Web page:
BIG NEWS! EFFECTIVE OCTOBER 18, 2018 *Now updated as of 12/01/2018
On Tuesday, September 18, 2018 the VA released new regulations applicable to the VA pension benefit, also known as “improved pension,” or “aid and attendance.” The regulation takes effect October 18, 2018.
The regulations provide new rules regarding how much net worth a VA benefit applicant may retain and still qualify for benefits. The new regulations also provide new Medicaid-like transfer penalties (sanctions). This report is an overview of some of the most important aspects of the changes that will go into effect on October 18, 2018.
Net Worth Limit – the new rule establishes a bright-line net worth limit of $127,061.00, which is relief from the old ambiguous rules that allowed caseworkers to set a case by case net worth limit depending on a claimant’s age, health, or marital status. However, the net worth calculation takes into account the sum of the claimant’s assets and annual income. The annual income figure that is added to net worth can be reduced by medical expenses.
Primary Residence – the claimant’s primary residence will continue to be excluded as an asset for VA Pension purposes. However, the new rules impose a 2 acre limit “unless the additional acreage is not marketable.”
Spend-down of Assets – under the new rule a claimant, or someone acting on their behalf, may decrease assets without penalty by spending them on an item or service for which fair market value is received.
Look-back and Penalty Periods – under the new rules the VA has created a 36-month look-back period. This means they will look to see if a claimant has transferred assets within the last 3 years which, but for the transfer, would have left them over-resourced to qualify for VA pension benefits. Along with the look-back period, VA has enacted a Penalty Period of up to 5 years for the transfer of a “covered asset” within the 36-month look-back period preceding the date the VA receives a claim for Pension. A penalty will be assessed by dividing the “Maximum Annual Pension Rate” (MAPR) for a veteran with one dependent by the amount of “covered assets” transferred. In 2018, the MAPR is $2,230.00 as of Dec. 1. Fortunately, the new rule also provides guidance on curing and reducing penalty periods.
Covered Assets – the VA now defines a “covered asset” as an asset that was part of a claimant’s net worth, was transferred for less than fair market value; and, if not transferred, would have caused or partially caused the claimant’s net worth to exceed the net worth limit.
Trusts and Annuities – Trusts and annuities are specifically identified in the new rule as instruments and investments that VA considers transfers for less than fair market value. However, a Trust or Annuity where the claimant retains the ability to liquidate the entire balance of the asset for the claimant’s own benefit will not be considered transfers for less than fair market value. This change renders many of the annuities which were previously used in VA pension planning useless and ineffective. This change does provide some much needed clarity on how the VA views planning with Trusts which will allow the use of new strategies to help our clients obtain VA Pension eligibility in the future.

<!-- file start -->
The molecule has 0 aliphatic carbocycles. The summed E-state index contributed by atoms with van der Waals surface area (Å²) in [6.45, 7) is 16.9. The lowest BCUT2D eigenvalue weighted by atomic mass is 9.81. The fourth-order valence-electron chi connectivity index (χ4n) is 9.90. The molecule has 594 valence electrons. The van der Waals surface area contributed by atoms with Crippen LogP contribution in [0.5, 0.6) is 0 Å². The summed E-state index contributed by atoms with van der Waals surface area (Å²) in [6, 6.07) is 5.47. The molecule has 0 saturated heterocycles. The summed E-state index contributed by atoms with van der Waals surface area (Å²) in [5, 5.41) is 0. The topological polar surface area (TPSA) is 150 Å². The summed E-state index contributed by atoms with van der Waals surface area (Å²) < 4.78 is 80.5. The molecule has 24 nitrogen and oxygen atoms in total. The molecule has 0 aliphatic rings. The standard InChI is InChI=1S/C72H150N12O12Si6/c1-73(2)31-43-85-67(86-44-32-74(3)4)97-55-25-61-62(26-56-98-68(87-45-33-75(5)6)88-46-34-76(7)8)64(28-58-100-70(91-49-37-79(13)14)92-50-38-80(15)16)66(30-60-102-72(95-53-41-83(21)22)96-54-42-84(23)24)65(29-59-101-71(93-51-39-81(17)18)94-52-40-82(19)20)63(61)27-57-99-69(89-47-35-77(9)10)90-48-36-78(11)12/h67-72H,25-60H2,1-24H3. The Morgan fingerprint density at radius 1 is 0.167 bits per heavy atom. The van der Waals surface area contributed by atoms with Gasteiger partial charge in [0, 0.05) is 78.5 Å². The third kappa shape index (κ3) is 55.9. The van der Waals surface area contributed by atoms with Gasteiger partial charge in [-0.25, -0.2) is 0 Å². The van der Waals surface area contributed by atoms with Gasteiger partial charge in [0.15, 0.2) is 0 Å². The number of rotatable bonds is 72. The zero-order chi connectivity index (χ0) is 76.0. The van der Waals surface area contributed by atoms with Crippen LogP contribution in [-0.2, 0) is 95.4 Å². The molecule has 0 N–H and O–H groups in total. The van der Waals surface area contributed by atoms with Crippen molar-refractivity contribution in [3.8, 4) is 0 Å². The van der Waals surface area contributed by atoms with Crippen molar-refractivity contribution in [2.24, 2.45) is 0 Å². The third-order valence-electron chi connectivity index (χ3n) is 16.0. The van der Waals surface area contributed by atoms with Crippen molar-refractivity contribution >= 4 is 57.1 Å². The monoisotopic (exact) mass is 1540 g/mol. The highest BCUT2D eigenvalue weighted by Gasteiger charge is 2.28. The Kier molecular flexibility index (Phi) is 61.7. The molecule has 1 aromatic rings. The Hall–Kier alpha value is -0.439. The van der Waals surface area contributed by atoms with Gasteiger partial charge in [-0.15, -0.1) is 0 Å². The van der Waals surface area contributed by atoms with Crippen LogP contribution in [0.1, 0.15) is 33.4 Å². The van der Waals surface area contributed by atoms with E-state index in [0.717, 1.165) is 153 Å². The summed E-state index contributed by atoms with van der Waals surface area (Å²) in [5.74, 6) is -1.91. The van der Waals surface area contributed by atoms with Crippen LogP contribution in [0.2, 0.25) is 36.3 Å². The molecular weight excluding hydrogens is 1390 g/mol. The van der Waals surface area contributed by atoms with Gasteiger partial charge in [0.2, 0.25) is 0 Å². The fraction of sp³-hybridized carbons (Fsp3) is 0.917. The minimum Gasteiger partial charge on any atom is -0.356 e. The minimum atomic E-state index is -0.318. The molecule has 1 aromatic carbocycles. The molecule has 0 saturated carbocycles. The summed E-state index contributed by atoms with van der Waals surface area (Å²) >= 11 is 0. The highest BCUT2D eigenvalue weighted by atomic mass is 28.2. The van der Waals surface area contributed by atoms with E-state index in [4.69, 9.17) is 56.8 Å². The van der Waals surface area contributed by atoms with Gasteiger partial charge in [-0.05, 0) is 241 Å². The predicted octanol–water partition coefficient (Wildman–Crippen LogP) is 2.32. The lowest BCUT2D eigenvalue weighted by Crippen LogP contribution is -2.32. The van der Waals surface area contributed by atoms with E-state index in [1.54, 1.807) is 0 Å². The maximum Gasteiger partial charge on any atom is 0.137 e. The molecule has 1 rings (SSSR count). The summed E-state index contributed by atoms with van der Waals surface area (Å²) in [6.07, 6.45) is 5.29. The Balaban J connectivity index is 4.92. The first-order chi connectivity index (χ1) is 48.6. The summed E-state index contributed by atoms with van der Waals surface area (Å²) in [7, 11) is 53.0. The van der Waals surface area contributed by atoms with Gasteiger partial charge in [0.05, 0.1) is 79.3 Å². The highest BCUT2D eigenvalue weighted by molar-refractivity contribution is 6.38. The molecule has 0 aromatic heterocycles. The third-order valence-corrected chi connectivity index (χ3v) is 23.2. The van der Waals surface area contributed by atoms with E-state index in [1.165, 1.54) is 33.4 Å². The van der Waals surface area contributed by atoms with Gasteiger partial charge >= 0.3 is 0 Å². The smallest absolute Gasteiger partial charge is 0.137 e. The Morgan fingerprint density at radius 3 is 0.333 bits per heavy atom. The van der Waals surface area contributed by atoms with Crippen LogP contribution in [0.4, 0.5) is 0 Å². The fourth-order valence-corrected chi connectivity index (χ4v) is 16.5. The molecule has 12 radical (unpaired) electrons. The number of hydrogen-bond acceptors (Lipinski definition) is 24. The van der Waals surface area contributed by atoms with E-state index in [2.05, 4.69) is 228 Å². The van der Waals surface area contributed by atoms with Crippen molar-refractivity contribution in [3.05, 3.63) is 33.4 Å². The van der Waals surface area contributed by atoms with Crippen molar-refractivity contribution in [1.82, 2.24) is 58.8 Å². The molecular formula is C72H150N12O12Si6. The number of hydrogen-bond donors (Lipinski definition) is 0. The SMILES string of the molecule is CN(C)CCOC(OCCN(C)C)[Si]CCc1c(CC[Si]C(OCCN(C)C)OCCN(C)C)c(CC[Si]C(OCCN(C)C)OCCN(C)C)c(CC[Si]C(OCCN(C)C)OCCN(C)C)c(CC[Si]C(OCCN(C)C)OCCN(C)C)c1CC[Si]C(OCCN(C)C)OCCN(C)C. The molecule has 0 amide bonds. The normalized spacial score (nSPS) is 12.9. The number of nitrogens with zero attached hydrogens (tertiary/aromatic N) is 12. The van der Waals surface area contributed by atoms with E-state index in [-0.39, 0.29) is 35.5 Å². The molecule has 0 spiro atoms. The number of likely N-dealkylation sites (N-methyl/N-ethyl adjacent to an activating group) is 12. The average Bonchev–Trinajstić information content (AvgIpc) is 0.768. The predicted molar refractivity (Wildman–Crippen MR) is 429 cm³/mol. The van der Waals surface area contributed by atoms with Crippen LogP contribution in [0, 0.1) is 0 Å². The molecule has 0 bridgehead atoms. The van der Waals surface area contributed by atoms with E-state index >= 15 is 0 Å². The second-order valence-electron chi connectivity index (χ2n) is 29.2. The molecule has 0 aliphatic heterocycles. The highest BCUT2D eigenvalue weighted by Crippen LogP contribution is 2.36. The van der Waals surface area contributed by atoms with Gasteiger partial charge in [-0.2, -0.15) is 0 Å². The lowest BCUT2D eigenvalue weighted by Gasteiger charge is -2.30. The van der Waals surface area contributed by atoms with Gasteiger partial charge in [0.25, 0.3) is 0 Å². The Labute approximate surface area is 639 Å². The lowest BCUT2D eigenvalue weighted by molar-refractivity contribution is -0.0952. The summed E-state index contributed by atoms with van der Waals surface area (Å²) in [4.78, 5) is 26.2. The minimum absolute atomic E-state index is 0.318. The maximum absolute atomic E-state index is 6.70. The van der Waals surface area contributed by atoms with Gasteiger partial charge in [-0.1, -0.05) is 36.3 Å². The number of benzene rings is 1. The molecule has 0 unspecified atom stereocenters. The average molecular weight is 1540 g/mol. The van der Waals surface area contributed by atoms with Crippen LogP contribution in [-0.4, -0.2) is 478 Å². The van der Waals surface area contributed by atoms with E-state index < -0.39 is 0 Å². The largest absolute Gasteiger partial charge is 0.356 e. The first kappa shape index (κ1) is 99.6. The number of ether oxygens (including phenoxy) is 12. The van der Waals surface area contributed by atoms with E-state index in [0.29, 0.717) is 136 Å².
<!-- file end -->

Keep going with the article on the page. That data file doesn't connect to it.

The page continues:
Medical Expenses – the new rule does not change how VA calculates a claimant’s income for VA purposes (IVAP) but it does define what it considers to be medical expenses. Medical expenses for VA purposes are now defined as unreimbursed payments for items or services that fit one of the following:
- are medically necessary
- improve a disabled individual’s functioning
- prevent, slow, or ease an individual’s functional decline
Some examples of medical expenses under the new rule include payments to a health care provider as defined in the rule, payments for prescriptions and non-prescription medication, and payments for adaptive services to include certain payments for service animals. This rule change provides definitive guidance for what VA will accept as medical expenses used to reduce a claimant’s income for VA purposes.
Activities of Daily Living and Instrumental Activities of Daily Living – The new rule also defines activities of daily livings (ADLs) as basic self-care activities and consist of bathing or showering, dressing, eating, toileting, transferring (moving from one position to another, such as getting in and out of bed), and ambulating within the living area. Instrumental activities of daily living (IADLs) are defined as independent living activities, such as shopping, food preparation, housekeeping, laundering, managing finances, handling medications, using the telephone, and transportation for non-medical purposes. This rule change provides definitive and helpful guidance on what VA considers ADLs and IADLs.
Custodial Care – the new rule defines custodial care as regular assistance with two or more ADLs; or regular supervision because an individual with a physical, mental, developmental, or cognitive disorder requires care or assistance on a regular basis to protect the individual from hazards or dangers incident to his or her daily environment.
The attorneys at Quinn Estate & Elder Law, LLC are accredited through the VA to assist you in prosecuting your claim for benefits. Please contact us to schedule a free consultation to discuss whether these benefits will help to accomplish your goals. Call us at 636-428-3344.